At first glance, one might think that the foundations and the functioning of IIL go against the notion of vulnerability. Despite being a far cry from the rationale behind Fineman’s theory, the very existence of IIL arguably already stems from some assumption of vulnerability. IIL does not deal with the vulnerabilities of different stakeholders uniformly, but it partly and selectively acknowledges the vulnerability of foreign investors within their own social, political and economic environment. The manner in which foreign investors are regulated and protected from political-economic risks perpetrated or facilitated by states builds upon and around the vulnerable position in which a foreign investor is assumed to be. An IIA, on its façade, aims to do exactly this: work as a ‘state action’ that counters, mitigates or alleviates an impending political risk. This (incidental) acknowledgment of foreign investors’ vulnerability, however, does not extend to any other vulnerability that exists in non-economic, yet interconnected domains. Albeit generously sympathetic towards the vulnerable position of a foreign investor, IIAs are completely blind to the risk of exacerbating the vulnerability of the public caused by the interaction between a foreign investor and a host state. Furthermore, individual IIAs and the IIL as a whole do not generally try to justify this selective acknowledgement of the vulnerable condition beyond vague preambular remarks about how the protection of foreign investors fosters economic relations. Many IIAs currently in force (such as China – Tanzania BIT of 2014) include such language, but only to the extent of stating that protecting foreign investment is necessary because it will increase economic prosperity.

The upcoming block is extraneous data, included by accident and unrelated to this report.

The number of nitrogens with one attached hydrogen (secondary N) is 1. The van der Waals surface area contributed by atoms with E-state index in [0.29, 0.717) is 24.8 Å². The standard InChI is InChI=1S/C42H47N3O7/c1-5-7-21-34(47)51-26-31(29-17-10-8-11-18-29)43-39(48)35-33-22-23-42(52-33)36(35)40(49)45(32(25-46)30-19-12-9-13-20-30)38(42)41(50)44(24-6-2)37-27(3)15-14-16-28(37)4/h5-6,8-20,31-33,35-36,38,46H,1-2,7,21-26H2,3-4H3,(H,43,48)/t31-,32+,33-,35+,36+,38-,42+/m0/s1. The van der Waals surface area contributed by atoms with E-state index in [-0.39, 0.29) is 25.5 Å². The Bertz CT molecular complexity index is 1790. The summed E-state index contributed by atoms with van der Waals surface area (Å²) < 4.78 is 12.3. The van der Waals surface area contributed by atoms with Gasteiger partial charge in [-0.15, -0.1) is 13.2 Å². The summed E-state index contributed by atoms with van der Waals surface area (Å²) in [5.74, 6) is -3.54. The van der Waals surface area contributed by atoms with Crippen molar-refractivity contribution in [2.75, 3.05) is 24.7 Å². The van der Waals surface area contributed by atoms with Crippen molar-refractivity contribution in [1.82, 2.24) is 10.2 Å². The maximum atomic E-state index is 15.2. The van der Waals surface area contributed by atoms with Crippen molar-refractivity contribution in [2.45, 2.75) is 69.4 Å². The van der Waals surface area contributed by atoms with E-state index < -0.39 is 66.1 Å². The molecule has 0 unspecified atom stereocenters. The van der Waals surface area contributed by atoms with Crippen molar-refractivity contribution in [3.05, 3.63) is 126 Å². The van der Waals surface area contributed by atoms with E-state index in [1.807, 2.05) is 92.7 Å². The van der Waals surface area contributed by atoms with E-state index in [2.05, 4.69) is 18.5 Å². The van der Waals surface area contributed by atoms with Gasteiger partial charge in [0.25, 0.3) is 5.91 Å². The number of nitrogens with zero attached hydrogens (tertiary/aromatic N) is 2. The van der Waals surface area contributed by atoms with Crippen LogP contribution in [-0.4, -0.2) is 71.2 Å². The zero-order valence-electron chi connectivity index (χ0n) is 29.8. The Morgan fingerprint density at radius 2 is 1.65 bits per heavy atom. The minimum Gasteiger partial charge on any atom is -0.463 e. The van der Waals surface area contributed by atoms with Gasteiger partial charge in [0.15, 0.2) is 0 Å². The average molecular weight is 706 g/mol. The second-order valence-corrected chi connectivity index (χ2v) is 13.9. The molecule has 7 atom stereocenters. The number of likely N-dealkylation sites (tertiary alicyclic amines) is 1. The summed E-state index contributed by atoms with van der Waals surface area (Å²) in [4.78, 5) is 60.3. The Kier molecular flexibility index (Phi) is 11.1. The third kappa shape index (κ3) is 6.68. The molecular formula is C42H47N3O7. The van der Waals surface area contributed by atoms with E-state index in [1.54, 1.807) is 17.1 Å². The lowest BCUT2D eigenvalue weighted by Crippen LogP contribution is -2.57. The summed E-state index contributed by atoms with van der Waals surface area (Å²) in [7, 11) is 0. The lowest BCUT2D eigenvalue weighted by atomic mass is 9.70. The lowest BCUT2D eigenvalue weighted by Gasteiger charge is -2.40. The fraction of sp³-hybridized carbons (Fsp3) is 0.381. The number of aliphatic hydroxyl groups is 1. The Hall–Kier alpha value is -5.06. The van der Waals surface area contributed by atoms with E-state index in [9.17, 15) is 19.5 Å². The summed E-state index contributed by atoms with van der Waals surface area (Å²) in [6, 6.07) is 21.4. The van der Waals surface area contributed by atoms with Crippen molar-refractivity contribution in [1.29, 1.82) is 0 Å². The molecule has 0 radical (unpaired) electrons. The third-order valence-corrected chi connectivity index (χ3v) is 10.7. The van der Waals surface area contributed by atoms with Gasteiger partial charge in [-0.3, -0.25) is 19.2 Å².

Treating ‘Sameness of Treatment’ as Equality
According to Fineman, society understands ‘equality in terms that are formal, focused on discrimination, and inattentive to underlying societal inequities’ (Fineman, 2008). Taking this as her departure point, Fineman skillfully dissects the current formalistic notions attached to equality and addresses their shortcomings through the core notion of the vulnerable subject.
First, she argues that the traditional equal protection doctrine, which ‘form[s] the main axis around which claims for equal protection can be made’ (Fineman, 2008, p. 3), defines a limited sphere of interest groups aligned with individual legal identities and exclusively operates within this sphere. It further considers different persons equal (or unequal) based on the sameness of formalistic features (incorporation, seat of business, etc.) and the treatment that they are accorded. Not only does this rather superficial categorization of subjects entitled to protection or ‘fair’ treatment fail to fully respond to real life injustices, but it also treats seemingly similar, but fundamentally different contexts as the same (and vice versa).